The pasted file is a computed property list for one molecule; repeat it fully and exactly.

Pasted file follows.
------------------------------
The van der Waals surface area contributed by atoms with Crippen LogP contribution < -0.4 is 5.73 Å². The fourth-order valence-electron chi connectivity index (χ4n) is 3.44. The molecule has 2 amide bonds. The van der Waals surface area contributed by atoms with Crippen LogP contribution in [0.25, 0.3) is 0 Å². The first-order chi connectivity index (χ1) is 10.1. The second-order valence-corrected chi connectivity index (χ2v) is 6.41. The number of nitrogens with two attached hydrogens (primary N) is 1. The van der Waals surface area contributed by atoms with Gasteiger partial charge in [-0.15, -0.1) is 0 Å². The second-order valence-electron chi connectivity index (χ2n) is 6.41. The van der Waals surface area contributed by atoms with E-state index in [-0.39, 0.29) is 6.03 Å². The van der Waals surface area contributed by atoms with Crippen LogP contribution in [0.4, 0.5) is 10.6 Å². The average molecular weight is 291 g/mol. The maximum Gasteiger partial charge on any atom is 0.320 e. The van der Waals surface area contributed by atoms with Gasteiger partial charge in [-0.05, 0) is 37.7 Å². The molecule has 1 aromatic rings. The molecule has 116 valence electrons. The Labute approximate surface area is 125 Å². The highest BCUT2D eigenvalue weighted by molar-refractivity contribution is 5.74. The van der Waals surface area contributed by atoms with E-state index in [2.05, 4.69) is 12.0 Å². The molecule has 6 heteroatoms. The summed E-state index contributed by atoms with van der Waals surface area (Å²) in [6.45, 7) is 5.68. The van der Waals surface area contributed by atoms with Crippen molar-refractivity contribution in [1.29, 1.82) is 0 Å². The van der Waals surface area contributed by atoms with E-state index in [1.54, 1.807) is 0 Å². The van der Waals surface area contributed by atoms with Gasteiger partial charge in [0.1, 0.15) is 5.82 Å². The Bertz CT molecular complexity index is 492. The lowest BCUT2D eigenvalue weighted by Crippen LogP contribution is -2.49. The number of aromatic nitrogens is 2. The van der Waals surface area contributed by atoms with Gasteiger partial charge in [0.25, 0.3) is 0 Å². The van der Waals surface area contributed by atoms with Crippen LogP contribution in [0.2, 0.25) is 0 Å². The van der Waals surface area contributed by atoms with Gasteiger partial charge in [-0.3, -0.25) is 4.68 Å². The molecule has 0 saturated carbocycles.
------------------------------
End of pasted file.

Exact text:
The van der Waals surface area contributed by atoms with Crippen LogP contribution < -0.4 is 5.73 Å². The fourth-order valence-electron chi connectivity index (χ4n) is 3.44. The molecule has 2 amide bonds. The van der Waals surface area contributed by atoms with Crippen LogP contribution in [0.25, 0.3) is 0 Å². The first-order chi connectivity index (χ1) is 10.1. The second-order valence-corrected chi connectivity index (χ2v) is 6.41. The number of nitrogens with two attached hydrogens (primary N) is 1. The van der Waals surface area contributed by atoms with Gasteiger partial charge in [-0.15, -0.1) is 0 Å². The second-order valence-electron chi connectivity index (χ2n) is 6.41. The van der Waals surface area contributed by atoms with E-state index in [-0.39, 0.29) is 6.03 Å². The van der Waals surface area contributed by atoms with Crippen LogP contribution in [0.4, 0.5) is 10.6 Å². The average molecular weight is 291 g/mol. The maximum Gasteiger partial charge on any atom is 0.320 e. The van der Waals surface area contributed by atoms with Gasteiger partial charge in [-0.05, 0) is 37.7 Å². The molecule has 1 aromatic rings. The molecule has 116 valence electrons. The Labute approximate surface area is 125 Å². The highest BCUT2D eigenvalue weighted by molar-refractivity contribution is 5.74. The van der Waals surface area contributed by atoms with E-state index in [2.05, 4.69) is 12.0 Å². The molecule has 6 heteroatoms. The summed E-state index contributed by atoms with van der Waals surface area (Å²) in [6.45, 7) is 5.68. The van der Waals surface area contributed by atoms with Crippen molar-refractivity contribution in [1.29, 1.82) is 0 Å². The van der Waals surface area contributed by atoms with E-state index in [1.54, 1.807) is 0 Å². The van der Waals surface area contributed by atoms with Gasteiger partial charge in [0.1, 0.15) is 5.82 Å². The Bertz CT molecular complexity index is 492. The lowest BCUT2D eigenvalue weighted by Crippen LogP contribution is -2.49. The number of aromatic nitrogens is 2. The van der Waals surface area contributed by atoms with Gasteiger partial charge in [0.25, 0.3) is 0 Å². The van der Waals surface area contributed by atoms with Crippen LogP contribution in [0.2, 0.25) is 0 Å². The van der Waals surface area contributed by atoms with Gasteiger partial charge in [-0.3, -0.25) is 4.68 Å². The molecule has 0 saturated carbocycles.